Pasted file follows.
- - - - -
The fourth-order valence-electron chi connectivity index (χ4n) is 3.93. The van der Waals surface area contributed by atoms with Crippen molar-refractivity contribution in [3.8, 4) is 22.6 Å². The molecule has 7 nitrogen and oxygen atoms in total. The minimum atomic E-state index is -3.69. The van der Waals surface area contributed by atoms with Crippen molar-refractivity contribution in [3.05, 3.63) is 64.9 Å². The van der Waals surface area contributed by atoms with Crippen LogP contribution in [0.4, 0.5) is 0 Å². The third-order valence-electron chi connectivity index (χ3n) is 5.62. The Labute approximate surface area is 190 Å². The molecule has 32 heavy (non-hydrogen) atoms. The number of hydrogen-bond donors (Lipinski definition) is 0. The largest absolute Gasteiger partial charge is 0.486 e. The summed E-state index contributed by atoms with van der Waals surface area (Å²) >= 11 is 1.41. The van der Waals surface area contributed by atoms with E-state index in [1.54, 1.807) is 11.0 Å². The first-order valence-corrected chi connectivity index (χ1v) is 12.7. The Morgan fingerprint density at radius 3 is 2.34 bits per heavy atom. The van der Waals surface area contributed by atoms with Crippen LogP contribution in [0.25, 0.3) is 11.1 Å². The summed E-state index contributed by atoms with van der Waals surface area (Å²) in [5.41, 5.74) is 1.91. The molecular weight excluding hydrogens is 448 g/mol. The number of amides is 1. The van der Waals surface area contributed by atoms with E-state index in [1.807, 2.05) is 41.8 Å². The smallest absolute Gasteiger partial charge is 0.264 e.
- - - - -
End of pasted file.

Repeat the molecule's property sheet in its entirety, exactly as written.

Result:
The fourth-order valence-electron chi connectivity index (χ4n) is 3.93. The van der Waals surface area contributed by atoms with Crippen molar-refractivity contribution in [3.8, 4) is 22.6 Å². The molecule has 7 nitrogen and oxygen atoms in total. The minimum atomic E-state index is -3.69. The van der Waals surface area contributed by atoms with Crippen molar-refractivity contribution in [3.05, 3.63) is 64.9 Å². The van der Waals surface area contributed by atoms with Crippen LogP contribution in [0.4, 0.5) is 0 Å². The third-order valence-electron chi connectivity index (χ3n) is 5.62. The Labute approximate surface area is 190 Å². The molecule has 32 heavy (non-hydrogen) atoms. The number of hydrogen-bond donors (Lipinski definition) is 0. The largest absolute Gasteiger partial charge is 0.486 e. The summed E-state index contributed by atoms with van der Waals surface area (Å²) >= 11 is 1.41. The van der Waals surface area contributed by atoms with E-state index in [1.54, 1.807) is 11.0 Å². The first-order valence-corrected chi connectivity index (χ1v) is 12.7. The Morgan fingerprint density at radius 3 is 2.34 bits per heavy atom. The van der Waals surface area contributed by atoms with Crippen LogP contribution in [0.25, 0.3) is 11.1 Å². The summed E-state index contributed by atoms with van der Waals surface area (Å²) in [5.41, 5.74) is 1.91. The molecular weight excluding hydrogens is 448 g/mol. The number of amides is 1. The van der Waals surface area contributed by atoms with E-state index in [1.807, 2.05) is 41.8 Å². The smallest absolute Gasteiger partial charge is 0.264 e.